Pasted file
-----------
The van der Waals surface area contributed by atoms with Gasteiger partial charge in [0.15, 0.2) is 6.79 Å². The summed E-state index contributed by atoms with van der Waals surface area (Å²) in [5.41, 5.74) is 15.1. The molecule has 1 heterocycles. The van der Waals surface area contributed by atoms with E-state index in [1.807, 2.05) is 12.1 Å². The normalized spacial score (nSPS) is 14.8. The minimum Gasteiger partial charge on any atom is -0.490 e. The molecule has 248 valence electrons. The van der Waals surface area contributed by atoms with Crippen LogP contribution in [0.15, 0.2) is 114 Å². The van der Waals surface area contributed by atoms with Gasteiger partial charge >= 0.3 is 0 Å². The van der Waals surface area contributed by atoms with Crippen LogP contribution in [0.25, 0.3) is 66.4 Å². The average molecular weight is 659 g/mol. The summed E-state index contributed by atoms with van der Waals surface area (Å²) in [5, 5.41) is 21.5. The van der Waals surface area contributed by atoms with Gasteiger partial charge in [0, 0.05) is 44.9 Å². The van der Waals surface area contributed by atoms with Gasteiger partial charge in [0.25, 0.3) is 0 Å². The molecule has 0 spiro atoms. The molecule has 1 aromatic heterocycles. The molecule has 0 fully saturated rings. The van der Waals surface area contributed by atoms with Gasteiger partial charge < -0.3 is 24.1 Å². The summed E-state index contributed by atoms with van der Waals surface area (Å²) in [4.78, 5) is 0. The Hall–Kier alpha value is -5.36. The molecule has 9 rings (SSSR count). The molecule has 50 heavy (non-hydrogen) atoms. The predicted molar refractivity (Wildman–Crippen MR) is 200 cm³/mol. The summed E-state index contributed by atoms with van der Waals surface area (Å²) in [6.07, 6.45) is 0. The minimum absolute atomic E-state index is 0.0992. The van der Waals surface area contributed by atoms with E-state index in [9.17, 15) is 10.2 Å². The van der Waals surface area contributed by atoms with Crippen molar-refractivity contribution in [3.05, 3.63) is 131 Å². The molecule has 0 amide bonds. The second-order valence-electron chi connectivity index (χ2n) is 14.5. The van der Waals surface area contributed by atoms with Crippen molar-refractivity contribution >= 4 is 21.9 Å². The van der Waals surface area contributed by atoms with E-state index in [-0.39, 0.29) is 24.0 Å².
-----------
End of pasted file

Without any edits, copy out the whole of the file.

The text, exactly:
The van der Waals surface area contributed by atoms with Gasteiger partial charge in [0.15, 0.2) is 6.79 Å². The summed E-state index contributed by atoms with van der Waals surface area (Å²) in [5.41, 5.74) is 15.1. The molecule has 1 heterocycles. The van der Waals surface area contributed by atoms with E-state index in [1.807, 2.05) is 12.1 Å². The normalized spacial score (nSPS) is 14.8. The minimum Gasteiger partial charge on any atom is -0.490 e. The molecule has 248 valence electrons. The van der Waals surface area contributed by atoms with Crippen LogP contribution in [0.15, 0.2) is 114 Å². The van der Waals surface area contributed by atoms with Gasteiger partial charge >= 0.3 is 0 Å². The van der Waals surface area contributed by atoms with Crippen LogP contribution in [0.25, 0.3) is 66.4 Å². The average molecular weight is 659 g/mol. The summed E-state index contributed by atoms with van der Waals surface area (Å²) in [5, 5.41) is 21.5. The van der Waals surface area contributed by atoms with Gasteiger partial charge in [0, 0.05) is 44.9 Å². The van der Waals surface area contributed by atoms with Gasteiger partial charge in [0.25, 0.3) is 0 Å². The molecule has 0 spiro atoms. The molecule has 1 aromatic heterocycles. The molecule has 0 fully saturated rings. The van der Waals surface area contributed by atoms with Gasteiger partial charge < -0.3 is 24.1 Å². The summed E-state index contributed by atoms with van der Waals surface area (Å²) in [4.78, 5) is 0. The Hall–Kier alpha value is -5.36. The molecule has 9 rings (SSSR count). The molecule has 50 heavy (non-hydrogen) atoms. The predicted molar refractivity (Wildman–Crippen MR) is 200 cm³/mol. The summed E-state index contributed by atoms with van der Waals surface area (Å²) in [6.07, 6.45) is 0. The minimum absolute atomic E-state index is 0.0992. The van der Waals surface area contributed by atoms with E-state index in [9.17, 15) is 10.2 Å². The van der Waals surface area contributed by atoms with Crippen molar-refractivity contribution in [3.05, 3.63) is 131 Å². The molecule has 0 amide bonds. The second-order valence-electron chi connectivity index (χ2n) is 14.5. The van der Waals surface area contributed by atoms with Crippen molar-refractivity contribution >= 4 is 21.9 Å². The van der Waals surface area contributed by atoms with E-state index in [-0.39, 0.29) is 24.0 Å².